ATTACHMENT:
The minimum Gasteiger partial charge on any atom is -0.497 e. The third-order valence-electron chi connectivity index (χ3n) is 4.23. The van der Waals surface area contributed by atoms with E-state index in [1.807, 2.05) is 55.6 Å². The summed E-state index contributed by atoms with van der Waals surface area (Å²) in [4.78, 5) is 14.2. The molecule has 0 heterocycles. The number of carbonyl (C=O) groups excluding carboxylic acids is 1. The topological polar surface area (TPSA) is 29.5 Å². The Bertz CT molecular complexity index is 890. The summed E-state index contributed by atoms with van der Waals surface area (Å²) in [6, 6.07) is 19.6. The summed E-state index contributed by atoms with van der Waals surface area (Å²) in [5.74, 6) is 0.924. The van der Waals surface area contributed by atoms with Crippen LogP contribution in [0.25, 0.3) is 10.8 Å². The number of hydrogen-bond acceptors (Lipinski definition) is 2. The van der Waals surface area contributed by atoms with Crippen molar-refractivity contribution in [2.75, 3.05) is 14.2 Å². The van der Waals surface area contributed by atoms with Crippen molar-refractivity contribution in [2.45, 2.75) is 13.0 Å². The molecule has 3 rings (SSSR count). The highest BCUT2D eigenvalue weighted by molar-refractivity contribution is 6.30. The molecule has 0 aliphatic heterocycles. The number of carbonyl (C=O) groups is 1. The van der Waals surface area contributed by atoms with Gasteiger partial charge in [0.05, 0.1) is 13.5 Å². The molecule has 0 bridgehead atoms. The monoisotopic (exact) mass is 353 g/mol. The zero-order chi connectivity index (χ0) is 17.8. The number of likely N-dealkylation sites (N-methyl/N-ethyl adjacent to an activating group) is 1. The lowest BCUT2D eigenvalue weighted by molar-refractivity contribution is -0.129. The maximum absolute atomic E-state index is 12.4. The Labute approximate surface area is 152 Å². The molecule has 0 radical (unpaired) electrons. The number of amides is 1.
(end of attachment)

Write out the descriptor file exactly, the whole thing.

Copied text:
The minimum Gasteiger partial charge on any atom is -0.497 e. The third-order valence-electron chi connectivity index (χ3n) is 4.23. The van der Waals surface area contributed by atoms with E-state index in [1.807, 2.05) is 55.6 Å². The summed E-state index contributed by atoms with van der Waals surface area (Å²) in [4.78, 5) is 14.2. The molecule has 0 heterocycles. The number of carbonyl (C=O) groups excluding carboxylic acids is 1. The topological polar surface area (TPSA) is 29.5 Å². The Bertz CT molecular complexity index is 890. The summed E-state index contributed by atoms with van der Waals surface area (Å²) in [6, 6.07) is 19.6. The summed E-state index contributed by atoms with van der Waals surface area (Å²) in [5.74, 6) is 0.924. The van der Waals surface area contributed by atoms with Crippen LogP contribution in [0.25, 0.3) is 10.8 Å². The number of hydrogen-bond acceptors (Lipinski definition) is 2. The van der Waals surface area contributed by atoms with Crippen molar-refractivity contribution in [2.75, 3.05) is 14.2 Å². The van der Waals surface area contributed by atoms with Crippen molar-refractivity contribution in [2.45, 2.75) is 13.0 Å². The molecule has 3 rings (SSSR count). The highest BCUT2D eigenvalue weighted by molar-refractivity contribution is 6.30. The molecule has 0 aliphatic heterocycles. The number of carbonyl (C=O) groups is 1. The van der Waals surface area contributed by atoms with Gasteiger partial charge in [0.05, 0.1) is 13.5 Å². The molecule has 0 bridgehead atoms. The monoisotopic (exact) mass is 353 g/mol. The zero-order chi connectivity index (χ0) is 17.8. The number of likely N-dealkylation sites (N-methyl/N-ethyl adjacent to an activating group) is 1. The lowest BCUT2D eigenvalue weighted by molar-refractivity contribution is -0.129. The maximum absolute atomic E-state index is 12.4. The Labute approximate surface area is 152 Å². The molecule has 0 radical (unpaired) electrons. The number of amides is 1.